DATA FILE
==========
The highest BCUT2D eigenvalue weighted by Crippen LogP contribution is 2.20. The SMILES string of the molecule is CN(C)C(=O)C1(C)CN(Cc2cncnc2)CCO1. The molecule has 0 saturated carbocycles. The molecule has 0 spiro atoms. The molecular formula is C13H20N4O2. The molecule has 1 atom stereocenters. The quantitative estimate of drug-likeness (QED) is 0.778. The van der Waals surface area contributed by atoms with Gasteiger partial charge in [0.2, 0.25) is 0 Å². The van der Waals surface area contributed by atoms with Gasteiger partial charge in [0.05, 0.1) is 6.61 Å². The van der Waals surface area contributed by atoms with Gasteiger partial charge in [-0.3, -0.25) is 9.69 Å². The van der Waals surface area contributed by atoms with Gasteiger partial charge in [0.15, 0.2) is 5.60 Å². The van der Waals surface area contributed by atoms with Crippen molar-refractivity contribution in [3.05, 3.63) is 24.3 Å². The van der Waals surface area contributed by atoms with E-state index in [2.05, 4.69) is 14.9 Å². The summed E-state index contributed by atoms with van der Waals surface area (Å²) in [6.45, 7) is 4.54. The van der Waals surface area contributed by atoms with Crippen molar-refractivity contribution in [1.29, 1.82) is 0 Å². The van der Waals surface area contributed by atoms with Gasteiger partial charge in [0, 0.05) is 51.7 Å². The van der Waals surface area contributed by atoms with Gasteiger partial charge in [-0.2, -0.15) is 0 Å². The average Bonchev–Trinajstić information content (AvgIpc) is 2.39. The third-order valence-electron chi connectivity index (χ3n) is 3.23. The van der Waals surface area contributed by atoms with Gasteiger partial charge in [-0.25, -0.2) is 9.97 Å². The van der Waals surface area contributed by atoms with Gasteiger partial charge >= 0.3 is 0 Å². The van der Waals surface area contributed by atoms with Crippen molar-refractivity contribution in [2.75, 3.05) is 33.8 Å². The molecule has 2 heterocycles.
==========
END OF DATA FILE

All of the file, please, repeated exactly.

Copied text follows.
The highest BCUT2D eigenvalue weighted by Crippen LogP contribution is 2.20. The SMILES string of the molecule is CN(C)C(=O)C1(C)CN(Cc2cncnc2)CCO1. The molecule has 0 saturated carbocycles. The molecule has 0 spiro atoms. The molecular formula is C13H20N4O2. The molecule has 1 atom stereocenters. The quantitative estimate of drug-likeness (QED) is 0.778. The van der Waals surface area contributed by atoms with Gasteiger partial charge in [0.2, 0.25) is 0 Å². The van der Waals surface area contributed by atoms with Gasteiger partial charge in [0.05, 0.1) is 6.61 Å². The van der Waals surface area contributed by atoms with Gasteiger partial charge in [-0.3, -0.25) is 9.69 Å². The van der Waals surface area contributed by atoms with Gasteiger partial charge in [0.15, 0.2) is 5.60 Å². The van der Waals surface area contributed by atoms with Crippen molar-refractivity contribution in [3.05, 3.63) is 24.3 Å². The van der Waals surface area contributed by atoms with E-state index in [2.05, 4.69) is 14.9 Å². The summed E-state index contributed by atoms with van der Waals surface area (Å²) in [6.45, 7) is 4.54. The van der Waals surface area contributed by atoms with Crippen molar-refractivity contribution in [1.29, 1.82) is 0 Å². The van der Waals surface area contributed by atoms with Gasteiger partial charge in [0, 0.05) is 51.7 Å². The van der Waals surface area contributed by atoms with Gasteiger partial charge in [-0.2, -0.15) is 0 Å². The average Bonchev–Trinajstić information content (AvgIpc) is 2.39. The third-order valence-electron chi connectivity index (χ3n) is 3.23. The van der Waals surface area contributed by atoms with Gasteiger partial charge in [-0.25, -0.2) is 9.97 Å². The van der Waals surface area contributed by atoms with Gasteiger partial charge >= 0.3 is 0 Å². The van der Waals surface area contributed by atoms with Crippen molar-refractivity contribution in [2.75, 3.05) is 33.8 Å². The molecule has 2 heterocycles.